Remember the $100 computer? All those Davos Churchgoers were thrilled for it six years ago, despite obvious warnings by Microsoft's Bill Gates that it won't work. Professor Negroponte of Boston made the pitch, a right one by the way, and all those looking for Dr. Feelgood celebrated it, proposing various ways to collate, collect, and circulate. As a regular "habitue" of Davos, then Secretary General Annan was too cautious to propose, while -- as a close associate of the Gates Foundation -- was too careful to oppose.

Recently, however, Secretary General Ban Ki-moon was placed in a delicate situation. A Dr. Feelgood operator was in town pushing a $50 micro-chip, which would spread education worldwide, starting with the dealer's home country, India.

As is universally recognized, India is not just any U.N. country. It has a central place as a Founding Member, a source of outstanding civil servants (with an obvious exception or two), a central member of key groupings from the Non-Aligned to the Group of 77 (now over 110), and more recently, BRICS. It is also a superpower in computer technology, both through its expatriates and at home. More close to home at U.N. Headquarters, it is an effective member of the Security Council, represented by a most capable Permanent Representative, Ambassador Hardeep Singh Puri.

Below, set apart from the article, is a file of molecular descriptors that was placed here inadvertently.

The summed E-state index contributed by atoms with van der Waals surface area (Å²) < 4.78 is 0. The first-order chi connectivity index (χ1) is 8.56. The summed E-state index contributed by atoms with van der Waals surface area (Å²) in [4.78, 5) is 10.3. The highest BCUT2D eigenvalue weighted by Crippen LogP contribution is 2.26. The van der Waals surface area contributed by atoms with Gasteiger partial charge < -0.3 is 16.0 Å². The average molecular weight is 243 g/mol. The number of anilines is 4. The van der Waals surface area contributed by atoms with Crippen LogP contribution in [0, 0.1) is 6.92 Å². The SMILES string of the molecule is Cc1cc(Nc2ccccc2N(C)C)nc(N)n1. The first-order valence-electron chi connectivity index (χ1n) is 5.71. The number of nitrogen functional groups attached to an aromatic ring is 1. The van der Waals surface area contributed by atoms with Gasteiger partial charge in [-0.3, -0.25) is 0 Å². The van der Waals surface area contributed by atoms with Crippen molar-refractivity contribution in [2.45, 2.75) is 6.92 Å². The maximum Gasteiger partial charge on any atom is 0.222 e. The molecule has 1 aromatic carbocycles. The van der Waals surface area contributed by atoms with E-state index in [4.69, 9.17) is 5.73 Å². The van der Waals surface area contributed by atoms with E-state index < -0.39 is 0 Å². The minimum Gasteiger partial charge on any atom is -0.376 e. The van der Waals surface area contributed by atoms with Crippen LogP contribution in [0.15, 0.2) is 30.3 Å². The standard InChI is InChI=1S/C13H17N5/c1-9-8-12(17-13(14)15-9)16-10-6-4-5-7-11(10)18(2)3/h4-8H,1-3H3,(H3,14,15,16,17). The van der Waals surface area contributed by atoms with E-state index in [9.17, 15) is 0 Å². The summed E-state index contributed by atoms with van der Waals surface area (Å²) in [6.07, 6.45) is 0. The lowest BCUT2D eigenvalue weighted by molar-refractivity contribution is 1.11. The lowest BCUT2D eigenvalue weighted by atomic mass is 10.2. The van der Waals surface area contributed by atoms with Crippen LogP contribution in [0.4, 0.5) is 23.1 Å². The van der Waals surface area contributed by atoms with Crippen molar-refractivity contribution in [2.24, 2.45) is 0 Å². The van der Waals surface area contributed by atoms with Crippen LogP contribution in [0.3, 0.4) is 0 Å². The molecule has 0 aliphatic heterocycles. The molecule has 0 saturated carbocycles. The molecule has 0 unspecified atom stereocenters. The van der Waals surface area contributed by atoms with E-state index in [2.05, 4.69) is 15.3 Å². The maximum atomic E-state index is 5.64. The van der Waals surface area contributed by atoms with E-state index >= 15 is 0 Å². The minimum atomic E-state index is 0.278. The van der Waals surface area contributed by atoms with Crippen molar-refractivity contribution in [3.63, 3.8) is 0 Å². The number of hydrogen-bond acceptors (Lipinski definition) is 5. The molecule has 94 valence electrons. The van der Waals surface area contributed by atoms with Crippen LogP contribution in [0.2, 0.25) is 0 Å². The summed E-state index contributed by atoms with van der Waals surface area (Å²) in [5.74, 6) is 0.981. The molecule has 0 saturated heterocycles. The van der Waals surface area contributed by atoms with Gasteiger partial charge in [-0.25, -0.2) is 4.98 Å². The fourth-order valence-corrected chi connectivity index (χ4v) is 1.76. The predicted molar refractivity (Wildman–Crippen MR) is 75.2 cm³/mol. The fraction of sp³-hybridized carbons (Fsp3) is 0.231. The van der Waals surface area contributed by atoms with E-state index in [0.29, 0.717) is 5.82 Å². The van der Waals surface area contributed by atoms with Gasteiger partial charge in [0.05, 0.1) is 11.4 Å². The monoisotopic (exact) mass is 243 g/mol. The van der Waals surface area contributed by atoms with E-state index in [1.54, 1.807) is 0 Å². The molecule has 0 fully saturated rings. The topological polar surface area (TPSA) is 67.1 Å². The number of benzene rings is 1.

What's a devoted Secretary General to do when told by a credible influential envoy, followed by an Indian Chef de Cabinet at the time, that simple chips made in India could help overcome illiteracy? Doors were opened for DataWind, headed by Suneet Singh, to internationally launch Aakash-2 chips. Ban Ki-moon obligingly received the initiator of the enterprise who promised Aakash (which in Indian means "the Sky") as the limit. Teaching will not be the same. Poor children in classrooms will not be the same. Start with India and then spread the word to the world, was at least the promise by the Indian Canadian expatriate, who managed to corner his own country's distinguished U.N. Representative and a deeply committed U.N. Secretary General into an awkward position. He could neither produce as promised and most chips were reportedly produced in China, not India. The New York Times, for example, had a field day with the story in its issue of 30 December.

One wonders where were the advisors to the Secretary General (let alone Ambassador Singh), who should have looked closer at the whole venture. Come to think of it, we were told that there is a special Advisor or Envoy or whatever the designation, to deal with Information Technology matters, attends high-level meetings, and communicates with the Secretary General in his home language. Did anyone pass it by him?

There were several Internet-related gatherings, one in Dubai, the other in Azerbaijan, where varied U.N. agencies were involved and severely criticized -- either for seeming to appear on the ride of autocrats attempting to curtail press freedom, or for not seeking creative proposals for a positive consensus. The Internet is a new area for the U.N., but with better efforts and more attention, the U.N. could avert an awkward position and, indeed, rely on the new e-technology to strengthen its role and enhance its image, including the role of the Secretary General.

That could come more with a clear understanding of the new area and building the right efficiencies, rather than being drawn into the wrong gimmicks.